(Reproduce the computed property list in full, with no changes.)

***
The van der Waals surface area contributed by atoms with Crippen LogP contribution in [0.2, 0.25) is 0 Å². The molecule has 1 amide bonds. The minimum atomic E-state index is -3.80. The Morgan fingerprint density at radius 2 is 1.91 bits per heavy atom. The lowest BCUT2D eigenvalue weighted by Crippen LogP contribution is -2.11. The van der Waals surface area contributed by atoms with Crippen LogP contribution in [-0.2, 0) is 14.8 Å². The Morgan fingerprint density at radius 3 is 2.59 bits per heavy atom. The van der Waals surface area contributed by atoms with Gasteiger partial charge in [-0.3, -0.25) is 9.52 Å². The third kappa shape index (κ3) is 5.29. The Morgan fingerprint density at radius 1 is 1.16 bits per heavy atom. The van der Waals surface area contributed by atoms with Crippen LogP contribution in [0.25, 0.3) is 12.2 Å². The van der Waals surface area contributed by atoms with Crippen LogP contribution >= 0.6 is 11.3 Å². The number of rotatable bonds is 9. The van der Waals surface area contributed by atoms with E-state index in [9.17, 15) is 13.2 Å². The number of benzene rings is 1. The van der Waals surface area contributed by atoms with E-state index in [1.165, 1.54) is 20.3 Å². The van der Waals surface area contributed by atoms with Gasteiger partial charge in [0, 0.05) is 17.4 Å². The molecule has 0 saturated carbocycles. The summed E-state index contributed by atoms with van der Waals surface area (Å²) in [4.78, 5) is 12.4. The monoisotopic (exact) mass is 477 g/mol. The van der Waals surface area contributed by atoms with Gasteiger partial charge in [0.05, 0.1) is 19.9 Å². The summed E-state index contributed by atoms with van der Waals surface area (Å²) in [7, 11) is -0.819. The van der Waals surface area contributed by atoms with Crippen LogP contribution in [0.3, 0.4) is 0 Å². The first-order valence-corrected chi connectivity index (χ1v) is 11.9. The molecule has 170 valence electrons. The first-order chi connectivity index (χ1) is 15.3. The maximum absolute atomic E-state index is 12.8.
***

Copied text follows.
The van der Waals surface area contributed by atoms with Crippen LogP contribution in [0.2, 0.25) is 0 Å². The molecule has 1 amide bonds. The minimum atomic E-state index is -3.80. The Morgan fingerprint density at radius 2 is 1.91 bits per heavy atom. The lowest BCUT2D eigenvalue weighted by Crippen LogP contribution is -2.11. The van der Waals surface area contributed by atoms with Crippen LogP contribution in [-0.2, 0) is 14.8 Å². The Morgan fingerprint density at radius 3 is 2.59 bits per heavy atom. The van der Waals surface area contributed by atoms with Gasteiger partial charge in [-0.3, -0.25) is 9.52 Å². The third kappa shape index (κ3) is 5.29. The Morgan fingerprint density at radius 1 is 1.16 bits per heavy atom. The van der Waals surface area contributed by atoms with Crippen LogP contribution in [0.25, 0.3) is 12.2 Å². The van der Waals surface area contributed by atoms with Crippen LogP contribution >= 0.6 is 11.3 Å². The number of rotatable bonds is 9. The van der Waals surface area contributed by atoms with E-state index in [9.17, 15) is 13.2 Å². The number of benzene rings is 1. The van der Waals surface area contributed by atoms with E-state index in [1.165, 1.54) is 20.3 Å². The van der Waals surface area contributed by atoms with Gasteiger partial charge in [0, 0.05) is 17.4 Å². The molecule has 0 saturated carbocycles. The summed E-state index contributed by atoms with van der Waals surface area (Å²) in [4.78, 5) is 12.4. The monoisotopic (exact) mass is 477 g/mol. The van der Waals surface area contributed by atoms with Gasteiger partial charge in [0.05, 0.1) is 19.9 Å². The summed E-state index contributed by atoms with van der Waals surface area (Å²) in [7, 11) is -0.819. The van der Waals surface area contributed by atoms with Crippen LogP contribution in [0.3, 0.4) is 0 Å². The first-order valence-corrected chi connectivity index (χ1v) is 11.9. The molecule has 170 valence electrons. The first-order chi connectivity index (χ1) is 15.3. The maximum absolute atomic E-state index is 12.8.